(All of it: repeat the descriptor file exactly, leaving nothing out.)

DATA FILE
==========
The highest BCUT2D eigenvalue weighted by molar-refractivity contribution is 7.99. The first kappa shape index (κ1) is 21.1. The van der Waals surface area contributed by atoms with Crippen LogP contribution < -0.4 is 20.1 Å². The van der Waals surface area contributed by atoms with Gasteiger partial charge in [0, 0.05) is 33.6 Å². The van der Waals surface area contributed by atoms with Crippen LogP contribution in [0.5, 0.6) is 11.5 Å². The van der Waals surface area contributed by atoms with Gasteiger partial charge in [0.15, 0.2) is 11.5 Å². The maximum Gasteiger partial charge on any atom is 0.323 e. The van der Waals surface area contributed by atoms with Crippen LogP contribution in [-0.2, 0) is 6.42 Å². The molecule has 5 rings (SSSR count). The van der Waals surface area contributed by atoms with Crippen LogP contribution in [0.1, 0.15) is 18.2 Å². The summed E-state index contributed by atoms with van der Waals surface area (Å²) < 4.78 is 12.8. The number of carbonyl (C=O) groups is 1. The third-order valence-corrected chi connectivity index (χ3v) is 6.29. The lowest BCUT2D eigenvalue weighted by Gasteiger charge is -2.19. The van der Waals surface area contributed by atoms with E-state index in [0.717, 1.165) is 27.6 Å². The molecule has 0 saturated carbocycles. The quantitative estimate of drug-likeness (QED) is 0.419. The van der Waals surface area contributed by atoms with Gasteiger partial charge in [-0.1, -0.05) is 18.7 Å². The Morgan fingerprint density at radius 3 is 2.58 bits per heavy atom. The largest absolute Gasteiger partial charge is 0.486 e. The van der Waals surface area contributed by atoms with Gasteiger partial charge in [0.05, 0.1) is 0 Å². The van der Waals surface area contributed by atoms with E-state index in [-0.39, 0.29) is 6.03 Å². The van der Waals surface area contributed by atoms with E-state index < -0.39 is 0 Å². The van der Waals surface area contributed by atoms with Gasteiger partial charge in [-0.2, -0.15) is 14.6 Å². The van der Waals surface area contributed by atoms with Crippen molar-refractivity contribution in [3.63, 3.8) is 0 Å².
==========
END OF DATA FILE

The highest BCUT2D eigenvalue weighted by molar-refractivity contribution is 7.99. The first kappa shape index (κ1) is 21.1. The van der Waals surface area contributed by atoms with Crippen LogP contribution < -0.4 is 20.1 Å². The van der Waals surface area contributed by atoms with Gasteiger partial charge in [0, 0.05) is 33.6 Å². The van der Waals surface area contributed by atoms with Crippen LogP contribution in [0.5, 0.6) is 11.5 Å². The van der Waals surface area contributed by atoms with Gasteiger partial charge in [0.15, 0.2) is 11.5 Å². The maximum Gasteiger partial charge on any atom is 0.323 e. The van der Waals surface area contributed by atoms with Crippen LogP contribution in [-0.2, 0) is 6.42 Å². The molecule has 5 rings (SSSR count). The van der Waals surface area contributed by atoms with Crippen LogP contribution in [0.1, 0.15) is 18.2 Å². The summed E-state index contributed by atoms with van der Waals surface area (Å²) < 4.78 is 12.8. The number of carbonyl (C=O) groups is 1. The third-order valence-corrected chi connectivity index (χ3v) is 6.29. The lowest BCUT2D eigenvalue weighted by Gasteiger charge is -2.19. The van der Waals surface area contributed by atoms with E-state index in [0.717, 1.165) is 27.6 Å². The molecule has 0 saturated carbocycles. The quantitative estimate of drug-likeness (QED) is 0.419. The van der Waals surface area contributed by atoms with Gasteiger partial charge in [-0.1, -0.05) is 18.7 Å². The Morgan fingerprint density at radius 3 is 2.58 bits per heavy atom. The largest absolute Gasteiger partial charge is 0.486 e. The van der Waals surface area contributed by atoms with Gasteiger partial charge in [0.05, 0.1) is 0 Å². The van der Waals surface area contributed by atoms with E-state index in [-0.39, 0.29) is 6.03 Å². The van der Waals surface area contributed by atoms with E-state index < -0.39 is 0 Å². The van der Waals surface area contributed by atoms with Gasteiger partial charge in [-0.2, -0.15) is 14.6 Å². The van der Waals surface area contributed by atoms with Crippen molar-refractivity contribution in [3.63, 3.8) is 0 Å².